ATHENS, GA- Around 100 people at The University of Georgia “died” for 4 1/2 minutes last night. It was all in protest of last week’s Ferguson grand jury’s decision not to indict Ferguson police officer Darren Wilson for the shooting death of teenager Michael Brown. “Die-ins” like this have happened in Boston, Washington D.C., Baton Rogue and other parts of the country in the wake of the decision a few weeks ago.
Protestors lay on the ground, motionless for four and a half minutes to signify the four hours Brown’s body lay in the street after Wilson shot him to death. The staging marked the end of the Ferguson rally put on by the NAACP UGA chapter and an organization called “Athens for Everyone”.
Women’s studies instructor Blaise Parker’s sign stands out in the crowd – “if it was me, there would have been justice”.
“I’m really invested in the continued issue of race that the country hasn’t really delved into. Showing up is a way to support an issue I care about deeply,” Parker said.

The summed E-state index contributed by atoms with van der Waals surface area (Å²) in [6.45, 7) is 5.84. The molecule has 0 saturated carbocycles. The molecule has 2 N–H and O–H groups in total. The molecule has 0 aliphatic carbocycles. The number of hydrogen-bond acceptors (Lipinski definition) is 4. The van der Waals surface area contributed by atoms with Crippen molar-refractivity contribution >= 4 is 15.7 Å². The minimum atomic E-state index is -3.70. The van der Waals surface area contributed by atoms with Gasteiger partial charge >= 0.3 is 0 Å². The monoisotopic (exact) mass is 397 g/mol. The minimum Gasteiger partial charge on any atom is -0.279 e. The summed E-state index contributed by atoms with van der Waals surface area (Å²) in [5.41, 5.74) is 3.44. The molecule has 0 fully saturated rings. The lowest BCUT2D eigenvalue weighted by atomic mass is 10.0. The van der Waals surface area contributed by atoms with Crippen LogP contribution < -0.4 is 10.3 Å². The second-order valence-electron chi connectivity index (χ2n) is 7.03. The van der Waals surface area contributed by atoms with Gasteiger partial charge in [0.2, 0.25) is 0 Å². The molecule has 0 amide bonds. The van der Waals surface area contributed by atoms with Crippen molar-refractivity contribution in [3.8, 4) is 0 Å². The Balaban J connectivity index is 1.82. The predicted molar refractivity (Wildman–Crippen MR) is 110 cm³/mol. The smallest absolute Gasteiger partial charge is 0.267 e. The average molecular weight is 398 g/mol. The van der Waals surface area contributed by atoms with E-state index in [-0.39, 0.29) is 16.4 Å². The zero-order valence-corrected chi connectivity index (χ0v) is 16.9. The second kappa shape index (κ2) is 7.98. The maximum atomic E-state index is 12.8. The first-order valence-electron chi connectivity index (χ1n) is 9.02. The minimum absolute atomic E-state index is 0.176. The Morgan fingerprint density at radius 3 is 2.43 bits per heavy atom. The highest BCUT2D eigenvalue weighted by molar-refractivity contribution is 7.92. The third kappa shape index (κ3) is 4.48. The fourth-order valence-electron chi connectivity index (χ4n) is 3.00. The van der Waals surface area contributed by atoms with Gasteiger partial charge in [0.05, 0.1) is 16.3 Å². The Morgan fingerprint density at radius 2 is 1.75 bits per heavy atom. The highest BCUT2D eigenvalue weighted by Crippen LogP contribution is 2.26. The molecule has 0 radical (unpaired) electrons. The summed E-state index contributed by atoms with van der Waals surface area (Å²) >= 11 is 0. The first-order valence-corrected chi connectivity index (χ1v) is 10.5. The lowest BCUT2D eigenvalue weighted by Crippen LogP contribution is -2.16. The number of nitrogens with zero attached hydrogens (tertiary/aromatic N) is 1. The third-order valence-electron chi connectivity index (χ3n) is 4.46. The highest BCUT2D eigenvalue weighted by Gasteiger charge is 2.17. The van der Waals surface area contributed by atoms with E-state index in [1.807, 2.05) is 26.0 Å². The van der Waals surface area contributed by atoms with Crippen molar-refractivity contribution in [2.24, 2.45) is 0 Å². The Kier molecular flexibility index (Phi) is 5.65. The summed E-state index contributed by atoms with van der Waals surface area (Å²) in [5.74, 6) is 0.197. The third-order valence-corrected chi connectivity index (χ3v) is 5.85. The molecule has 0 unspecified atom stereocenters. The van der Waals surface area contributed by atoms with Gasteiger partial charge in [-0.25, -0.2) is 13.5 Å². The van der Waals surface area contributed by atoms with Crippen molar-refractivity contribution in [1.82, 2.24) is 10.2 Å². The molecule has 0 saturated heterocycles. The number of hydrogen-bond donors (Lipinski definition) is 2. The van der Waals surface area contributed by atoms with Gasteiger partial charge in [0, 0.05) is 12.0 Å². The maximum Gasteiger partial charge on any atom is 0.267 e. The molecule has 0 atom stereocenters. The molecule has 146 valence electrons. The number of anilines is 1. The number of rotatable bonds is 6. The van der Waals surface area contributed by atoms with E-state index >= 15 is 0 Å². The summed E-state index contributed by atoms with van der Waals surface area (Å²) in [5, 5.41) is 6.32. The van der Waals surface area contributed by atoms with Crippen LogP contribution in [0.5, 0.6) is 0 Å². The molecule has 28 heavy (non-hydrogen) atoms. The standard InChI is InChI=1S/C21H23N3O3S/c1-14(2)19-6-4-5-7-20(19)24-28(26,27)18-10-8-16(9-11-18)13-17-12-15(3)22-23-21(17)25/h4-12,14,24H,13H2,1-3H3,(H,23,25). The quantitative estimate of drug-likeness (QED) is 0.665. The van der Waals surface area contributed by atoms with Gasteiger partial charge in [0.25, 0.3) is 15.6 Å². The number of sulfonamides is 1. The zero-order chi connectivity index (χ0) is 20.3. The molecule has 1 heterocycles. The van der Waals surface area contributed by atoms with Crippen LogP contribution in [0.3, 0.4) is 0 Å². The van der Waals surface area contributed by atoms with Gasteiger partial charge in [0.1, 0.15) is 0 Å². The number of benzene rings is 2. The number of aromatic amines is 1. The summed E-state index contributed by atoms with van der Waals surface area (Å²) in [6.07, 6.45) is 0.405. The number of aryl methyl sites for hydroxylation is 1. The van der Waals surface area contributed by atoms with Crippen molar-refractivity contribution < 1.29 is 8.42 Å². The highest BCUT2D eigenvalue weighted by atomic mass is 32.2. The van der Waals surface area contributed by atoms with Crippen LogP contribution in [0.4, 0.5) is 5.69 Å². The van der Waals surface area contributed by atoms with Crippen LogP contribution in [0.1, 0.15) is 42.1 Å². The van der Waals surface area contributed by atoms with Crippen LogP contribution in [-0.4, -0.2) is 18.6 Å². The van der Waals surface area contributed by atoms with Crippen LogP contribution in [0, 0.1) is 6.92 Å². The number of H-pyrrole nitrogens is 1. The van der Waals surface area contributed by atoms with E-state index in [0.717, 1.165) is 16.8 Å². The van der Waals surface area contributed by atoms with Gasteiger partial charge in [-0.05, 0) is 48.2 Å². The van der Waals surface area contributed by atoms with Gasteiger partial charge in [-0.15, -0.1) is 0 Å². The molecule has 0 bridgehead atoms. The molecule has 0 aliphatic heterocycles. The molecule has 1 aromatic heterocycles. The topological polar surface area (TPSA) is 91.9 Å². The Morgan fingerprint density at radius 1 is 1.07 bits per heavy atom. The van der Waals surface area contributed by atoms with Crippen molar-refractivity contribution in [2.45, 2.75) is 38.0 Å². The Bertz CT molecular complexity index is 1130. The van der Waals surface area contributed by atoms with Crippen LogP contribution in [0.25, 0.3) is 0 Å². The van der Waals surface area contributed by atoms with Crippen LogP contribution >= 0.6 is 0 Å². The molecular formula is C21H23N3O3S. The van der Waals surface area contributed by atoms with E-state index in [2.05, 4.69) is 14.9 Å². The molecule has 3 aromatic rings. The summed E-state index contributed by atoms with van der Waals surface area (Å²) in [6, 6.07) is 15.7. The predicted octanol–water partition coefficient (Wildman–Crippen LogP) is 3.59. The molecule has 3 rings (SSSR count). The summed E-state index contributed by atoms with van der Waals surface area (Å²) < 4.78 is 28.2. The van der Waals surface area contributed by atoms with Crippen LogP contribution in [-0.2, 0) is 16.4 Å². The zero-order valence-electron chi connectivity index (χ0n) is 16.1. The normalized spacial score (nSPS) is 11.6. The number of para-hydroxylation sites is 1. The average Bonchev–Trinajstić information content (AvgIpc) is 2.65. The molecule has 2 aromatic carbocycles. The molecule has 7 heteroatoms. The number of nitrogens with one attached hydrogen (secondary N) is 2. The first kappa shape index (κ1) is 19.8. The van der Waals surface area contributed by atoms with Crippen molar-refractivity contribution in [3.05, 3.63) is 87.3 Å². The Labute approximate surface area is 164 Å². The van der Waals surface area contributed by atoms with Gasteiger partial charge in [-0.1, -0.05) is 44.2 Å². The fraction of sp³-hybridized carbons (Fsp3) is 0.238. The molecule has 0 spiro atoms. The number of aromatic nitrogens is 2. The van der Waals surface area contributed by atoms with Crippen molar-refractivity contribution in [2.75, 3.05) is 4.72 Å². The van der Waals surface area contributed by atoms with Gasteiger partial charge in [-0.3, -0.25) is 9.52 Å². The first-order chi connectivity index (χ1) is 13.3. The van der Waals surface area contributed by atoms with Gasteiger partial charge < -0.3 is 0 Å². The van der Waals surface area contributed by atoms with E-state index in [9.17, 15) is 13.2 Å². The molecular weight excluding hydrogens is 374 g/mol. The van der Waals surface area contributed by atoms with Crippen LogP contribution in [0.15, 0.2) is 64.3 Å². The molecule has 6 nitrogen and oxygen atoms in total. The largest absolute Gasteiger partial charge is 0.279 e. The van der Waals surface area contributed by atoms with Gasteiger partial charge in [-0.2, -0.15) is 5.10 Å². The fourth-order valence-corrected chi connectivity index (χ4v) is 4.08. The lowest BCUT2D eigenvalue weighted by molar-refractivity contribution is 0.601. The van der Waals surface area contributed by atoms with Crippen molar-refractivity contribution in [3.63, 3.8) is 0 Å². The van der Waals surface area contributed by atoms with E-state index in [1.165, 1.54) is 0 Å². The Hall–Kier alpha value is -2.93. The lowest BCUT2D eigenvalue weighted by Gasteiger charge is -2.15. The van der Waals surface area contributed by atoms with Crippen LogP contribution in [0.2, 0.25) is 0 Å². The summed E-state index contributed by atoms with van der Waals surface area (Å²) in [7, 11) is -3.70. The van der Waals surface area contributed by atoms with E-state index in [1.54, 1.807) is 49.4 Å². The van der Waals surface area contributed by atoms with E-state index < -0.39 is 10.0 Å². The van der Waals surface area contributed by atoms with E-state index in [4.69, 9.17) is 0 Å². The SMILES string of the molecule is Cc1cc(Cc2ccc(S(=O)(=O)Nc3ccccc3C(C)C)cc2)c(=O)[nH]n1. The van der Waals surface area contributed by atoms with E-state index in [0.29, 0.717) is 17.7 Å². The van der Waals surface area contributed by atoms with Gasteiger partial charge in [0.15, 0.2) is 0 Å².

She struggles to find the right words to describe how she felt about the grand jury’s decision. “I don’t want to say ‘angry’. But, no, that’s exactly how I feel. It’s incredibly frustrating.”
“It’s not even about the truth of the situation,” Parker explains. She doesn’t know if Wilson’s actions were justified or not. She says now she’ll never know – “it’s the lack of a public trial. Having a public trial is important.” Her words echoed many throughout the country. Even though the grand jury decided not to indict Wilson on criminal charges, she hopes Brown’s family might be able to succeed in pressing civil charges.
Even though Wilson wasn’t indicted, students like Brittany McLeod still have strong feelings about the entire situation. She says it’s all too commonplace to see white officers like Wilson “get away” with killing blacks.
“It’s become an institutionalized thing for cops to kill black people in America…It’s not okay. It’s murder,” she said. McLeod cites the deaths of New York man Eric Garner, who died in a chokehold by police officers and the shooting of Florida teenager Trayvon Martin.
“One is too many, but it’s repeated.”
Bradford Porter said it’s hard because he can see himself in Brown.
“It’s scary turning on the TV to see someone who fits your description being killed by a cop,” said Porter.
Right now, all the friends can do is lie there together, solemnly and silently in protest.